When a node receives the INFO signal, it immediately stores the HOPCOUNTER in local memory (see FIG. 4). The node stores the HOPCOUNTER so that whenever it has information to transmit and is out of quota, it checks to see if the destination for the information is within the stored HOPCOUNTER distance. If a node is satisfied, the node increments the HOPCOUNTER by one when received and immediately propagates it to the next upstream node. When a starved node receives the INFO signal, the node resets the HOPCOUNTER to one and propagates the INFO signal to the next upstream node. In the present aspect, a node always assumes that an upstream neighbor may transmit to it, hence, resetting the HOPCOUNTER to one when starved. A maximum value for the HOPCOUNTER above which it is not incremented may be chosen, as a function of the number of nodes in the ring and the number of bits in length the HOPCOUNTER is.
Assume now that node 20 is satisfied and node 18 is satisfied with information destined for node 12. Assume also that node 20 has just received the INFO signal from node 12 over link 28. Node 20 stores the HOPCOUNTER (assume it has a value of one), increments it to a value of two since it is satisfied and propagates the INFO signal to node 18 over link 30. When node 18 receives the INFO signal, it immediately stores the HOPCOUNTER value, increments it by one since it is satisfied and propagates the INFO signal to node 16 over link 32. Node 18 may now transmit without quota to node 12 over links 26 and 34, since the destination of its information, node 12, is two nodes away and its most recently stored HOPCOUNTER has a value of two, i.e., the destination node is equal to or less than the most recently stored HOPCOUNTER value.
In a second aspect of the present invention, a given node generates an INFO signal whenever its status changes from satisfied to starved or vice-versa. The benefits of such an INFO signal "on demand" scheme, instead of only circulating a single INFO signal, are illustrated by the following two examples. First, consider a satisfied node having quota left, but no information to transmit. When the node gets an INFO signal, it immediately stores the HOPCOUNTER, increments it (since it is satisfied) and sends the INFO signal on. Just after propagating the INFO signal, the node receives information to transmit. The node's status has changed from satisfied to starved. Thus, the HOPCOUNTER just sent by that node is inaccurate and will remain so, with respect to that node, until the INFO signal next arrives there. An on demand scheme would allow the node to issue another correct INFO signal immediately, rather than waiting to correct the first one.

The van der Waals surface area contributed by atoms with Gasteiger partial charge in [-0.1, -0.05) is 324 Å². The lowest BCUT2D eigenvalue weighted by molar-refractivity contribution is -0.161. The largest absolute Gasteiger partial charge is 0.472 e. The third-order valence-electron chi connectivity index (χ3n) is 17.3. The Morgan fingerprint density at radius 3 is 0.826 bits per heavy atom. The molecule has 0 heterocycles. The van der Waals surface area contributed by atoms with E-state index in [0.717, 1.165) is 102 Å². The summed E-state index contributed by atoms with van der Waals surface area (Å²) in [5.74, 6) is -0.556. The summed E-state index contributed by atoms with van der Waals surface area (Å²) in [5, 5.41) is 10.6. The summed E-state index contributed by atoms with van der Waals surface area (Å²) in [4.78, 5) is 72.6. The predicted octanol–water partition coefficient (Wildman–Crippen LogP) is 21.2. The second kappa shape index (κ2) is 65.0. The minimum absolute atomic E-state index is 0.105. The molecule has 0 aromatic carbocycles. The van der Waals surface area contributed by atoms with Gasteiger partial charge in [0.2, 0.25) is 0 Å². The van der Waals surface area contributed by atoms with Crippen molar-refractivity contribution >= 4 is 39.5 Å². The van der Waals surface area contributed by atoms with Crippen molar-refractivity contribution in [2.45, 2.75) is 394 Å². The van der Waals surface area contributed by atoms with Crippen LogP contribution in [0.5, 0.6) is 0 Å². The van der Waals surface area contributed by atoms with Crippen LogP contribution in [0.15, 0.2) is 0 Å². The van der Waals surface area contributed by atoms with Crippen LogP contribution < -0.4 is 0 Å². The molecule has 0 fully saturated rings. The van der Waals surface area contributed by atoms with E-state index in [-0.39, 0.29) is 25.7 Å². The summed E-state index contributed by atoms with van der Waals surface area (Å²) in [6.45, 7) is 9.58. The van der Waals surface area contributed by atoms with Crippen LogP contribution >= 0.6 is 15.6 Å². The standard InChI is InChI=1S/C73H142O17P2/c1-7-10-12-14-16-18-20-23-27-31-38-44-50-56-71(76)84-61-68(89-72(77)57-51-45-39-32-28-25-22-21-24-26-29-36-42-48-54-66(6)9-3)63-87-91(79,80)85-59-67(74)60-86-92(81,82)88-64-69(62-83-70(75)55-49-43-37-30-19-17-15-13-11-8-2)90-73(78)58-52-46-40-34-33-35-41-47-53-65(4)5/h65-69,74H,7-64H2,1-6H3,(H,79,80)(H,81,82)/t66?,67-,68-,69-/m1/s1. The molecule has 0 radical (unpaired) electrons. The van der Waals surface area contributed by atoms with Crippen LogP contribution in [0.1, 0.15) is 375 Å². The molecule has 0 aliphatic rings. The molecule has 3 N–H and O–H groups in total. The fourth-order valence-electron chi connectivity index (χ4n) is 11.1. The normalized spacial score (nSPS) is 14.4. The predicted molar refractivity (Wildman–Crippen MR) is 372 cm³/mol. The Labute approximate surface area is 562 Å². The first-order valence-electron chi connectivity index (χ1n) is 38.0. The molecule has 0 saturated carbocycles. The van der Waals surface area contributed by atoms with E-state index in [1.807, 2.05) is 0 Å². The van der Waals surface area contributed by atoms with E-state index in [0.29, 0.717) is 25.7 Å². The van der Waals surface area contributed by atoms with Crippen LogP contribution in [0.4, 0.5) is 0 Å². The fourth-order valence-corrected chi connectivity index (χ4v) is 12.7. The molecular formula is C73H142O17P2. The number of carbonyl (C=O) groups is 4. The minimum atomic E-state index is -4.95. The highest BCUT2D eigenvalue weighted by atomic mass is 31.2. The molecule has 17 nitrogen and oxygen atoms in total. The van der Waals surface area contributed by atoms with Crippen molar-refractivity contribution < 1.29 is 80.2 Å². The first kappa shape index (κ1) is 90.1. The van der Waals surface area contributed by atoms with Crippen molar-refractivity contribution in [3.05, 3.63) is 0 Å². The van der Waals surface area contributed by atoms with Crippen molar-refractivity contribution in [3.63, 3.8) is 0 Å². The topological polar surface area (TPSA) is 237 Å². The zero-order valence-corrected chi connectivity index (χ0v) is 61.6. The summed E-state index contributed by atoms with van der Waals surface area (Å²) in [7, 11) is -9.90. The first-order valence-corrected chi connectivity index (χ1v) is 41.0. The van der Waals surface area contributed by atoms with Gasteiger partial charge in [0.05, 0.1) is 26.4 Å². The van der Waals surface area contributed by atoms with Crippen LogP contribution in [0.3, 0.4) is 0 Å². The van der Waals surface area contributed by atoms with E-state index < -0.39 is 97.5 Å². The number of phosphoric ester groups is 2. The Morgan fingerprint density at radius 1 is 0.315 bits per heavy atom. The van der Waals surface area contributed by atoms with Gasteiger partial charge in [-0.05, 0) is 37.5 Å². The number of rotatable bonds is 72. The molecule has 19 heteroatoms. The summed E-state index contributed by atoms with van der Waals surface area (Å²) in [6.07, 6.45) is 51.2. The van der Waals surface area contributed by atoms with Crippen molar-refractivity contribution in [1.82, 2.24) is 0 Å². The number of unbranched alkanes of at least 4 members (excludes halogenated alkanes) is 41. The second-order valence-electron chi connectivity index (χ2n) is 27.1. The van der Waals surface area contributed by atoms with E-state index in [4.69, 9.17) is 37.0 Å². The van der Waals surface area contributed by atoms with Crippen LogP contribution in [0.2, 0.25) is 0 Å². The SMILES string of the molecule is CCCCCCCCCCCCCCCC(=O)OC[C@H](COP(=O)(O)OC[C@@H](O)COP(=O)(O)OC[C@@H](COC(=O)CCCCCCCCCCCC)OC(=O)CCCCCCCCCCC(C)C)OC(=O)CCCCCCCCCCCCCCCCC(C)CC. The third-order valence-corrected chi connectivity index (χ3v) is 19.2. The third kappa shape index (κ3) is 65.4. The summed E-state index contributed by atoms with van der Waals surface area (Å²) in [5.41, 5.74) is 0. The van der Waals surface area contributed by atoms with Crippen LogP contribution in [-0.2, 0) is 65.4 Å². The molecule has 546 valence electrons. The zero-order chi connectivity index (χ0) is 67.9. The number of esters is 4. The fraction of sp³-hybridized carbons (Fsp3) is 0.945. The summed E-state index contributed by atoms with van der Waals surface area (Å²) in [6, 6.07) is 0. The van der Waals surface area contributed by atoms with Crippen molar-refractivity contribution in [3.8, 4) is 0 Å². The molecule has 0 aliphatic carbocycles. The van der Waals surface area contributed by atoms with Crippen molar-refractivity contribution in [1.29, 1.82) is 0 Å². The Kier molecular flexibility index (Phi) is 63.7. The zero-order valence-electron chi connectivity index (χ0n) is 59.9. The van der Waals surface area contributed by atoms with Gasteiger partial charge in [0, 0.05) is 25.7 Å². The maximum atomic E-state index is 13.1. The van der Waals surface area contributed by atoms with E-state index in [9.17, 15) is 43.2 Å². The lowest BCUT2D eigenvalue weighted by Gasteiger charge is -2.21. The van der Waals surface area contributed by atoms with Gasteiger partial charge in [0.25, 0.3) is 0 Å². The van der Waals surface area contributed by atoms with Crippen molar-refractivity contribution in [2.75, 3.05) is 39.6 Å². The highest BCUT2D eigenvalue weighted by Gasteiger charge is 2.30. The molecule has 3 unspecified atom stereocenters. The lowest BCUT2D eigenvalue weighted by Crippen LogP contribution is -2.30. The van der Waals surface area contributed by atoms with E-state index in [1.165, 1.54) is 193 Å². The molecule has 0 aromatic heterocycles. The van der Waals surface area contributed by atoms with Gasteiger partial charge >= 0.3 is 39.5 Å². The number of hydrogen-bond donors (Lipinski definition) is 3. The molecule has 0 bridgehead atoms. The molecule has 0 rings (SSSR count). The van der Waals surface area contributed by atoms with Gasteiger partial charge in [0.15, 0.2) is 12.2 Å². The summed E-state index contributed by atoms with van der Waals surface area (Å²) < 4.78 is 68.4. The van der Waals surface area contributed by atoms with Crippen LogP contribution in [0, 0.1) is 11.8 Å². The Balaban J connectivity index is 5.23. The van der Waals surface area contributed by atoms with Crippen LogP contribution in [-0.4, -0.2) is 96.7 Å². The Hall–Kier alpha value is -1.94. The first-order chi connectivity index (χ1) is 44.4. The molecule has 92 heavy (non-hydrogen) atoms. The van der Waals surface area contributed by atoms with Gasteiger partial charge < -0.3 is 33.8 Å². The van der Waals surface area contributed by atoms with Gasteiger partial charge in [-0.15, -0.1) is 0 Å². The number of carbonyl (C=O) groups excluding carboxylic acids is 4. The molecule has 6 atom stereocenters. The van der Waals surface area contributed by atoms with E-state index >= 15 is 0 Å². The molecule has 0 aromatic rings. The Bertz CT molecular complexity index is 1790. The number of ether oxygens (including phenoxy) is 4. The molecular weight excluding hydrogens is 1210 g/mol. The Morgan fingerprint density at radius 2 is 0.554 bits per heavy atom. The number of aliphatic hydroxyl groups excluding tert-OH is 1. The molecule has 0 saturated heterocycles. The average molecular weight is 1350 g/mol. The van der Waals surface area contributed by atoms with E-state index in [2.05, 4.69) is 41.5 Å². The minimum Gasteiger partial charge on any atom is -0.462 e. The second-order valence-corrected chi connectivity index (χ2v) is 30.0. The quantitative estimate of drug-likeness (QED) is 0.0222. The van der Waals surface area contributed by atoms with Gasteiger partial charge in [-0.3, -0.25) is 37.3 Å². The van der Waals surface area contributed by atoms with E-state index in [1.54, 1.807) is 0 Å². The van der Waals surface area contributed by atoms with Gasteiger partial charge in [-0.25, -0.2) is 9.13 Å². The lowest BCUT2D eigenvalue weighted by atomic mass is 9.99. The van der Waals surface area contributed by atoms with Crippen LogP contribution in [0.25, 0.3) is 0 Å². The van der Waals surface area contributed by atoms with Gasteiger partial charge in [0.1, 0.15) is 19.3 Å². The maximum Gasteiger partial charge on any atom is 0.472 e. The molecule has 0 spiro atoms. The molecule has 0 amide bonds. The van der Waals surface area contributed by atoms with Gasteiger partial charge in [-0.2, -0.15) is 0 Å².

Second, consider a starved node. The node receives the INFO signal, stores the received HOPCOUNTER, resets the HOPCOUNTER to one (since it has information to transmit and quota remaining) and propagates the INFO signal. Shortly after propagating the INFO signal, the node finishes transmitting its information or runs out of quota. The status of the node has changed from starved to satisfied. Thus, non-quota transmissions which might otherwise be allowed upstream will not take place until the INFO signal is corrected when it next arrives at the node.
In this second aspect of the present invention, the nodes in the two examples above would each issue a new INFO signal in response to its status change. A given node receiving an INFO signal would check to see if the received HOPCOUNTER is different from or the same as the most recently stored HOPCOUNTER value. If the received and stored HOPCOUNTERs are the same, the node does not update the HOPCOUNTER nor propagate the INFO signal. If the compared HOPCOUNTERs are different, the node stores the received HOPCOUNTER. Then, if the node is satisfied, it updates the HOPCOUNTER (i.e., increments by one) and propagates the INFQ signal. If the node is currently starved, it stores the received HOPCOUNTER but does not propagate the INFO signal. In addition, in the case of a bidirectional system, if a node receives an INFO signal with a HOPCOUNTER having a value equal to the number of nodes in the system, it does not update the HOPCOUNTER or propagate the INFO signal, since such a value implies that all nodes are currently satisfied and all nodes are aware that all nodes are satisfied. The same is true in a unidirectional system where the received HOPCOUNTER has a value equal to twice the number of nodes in the system.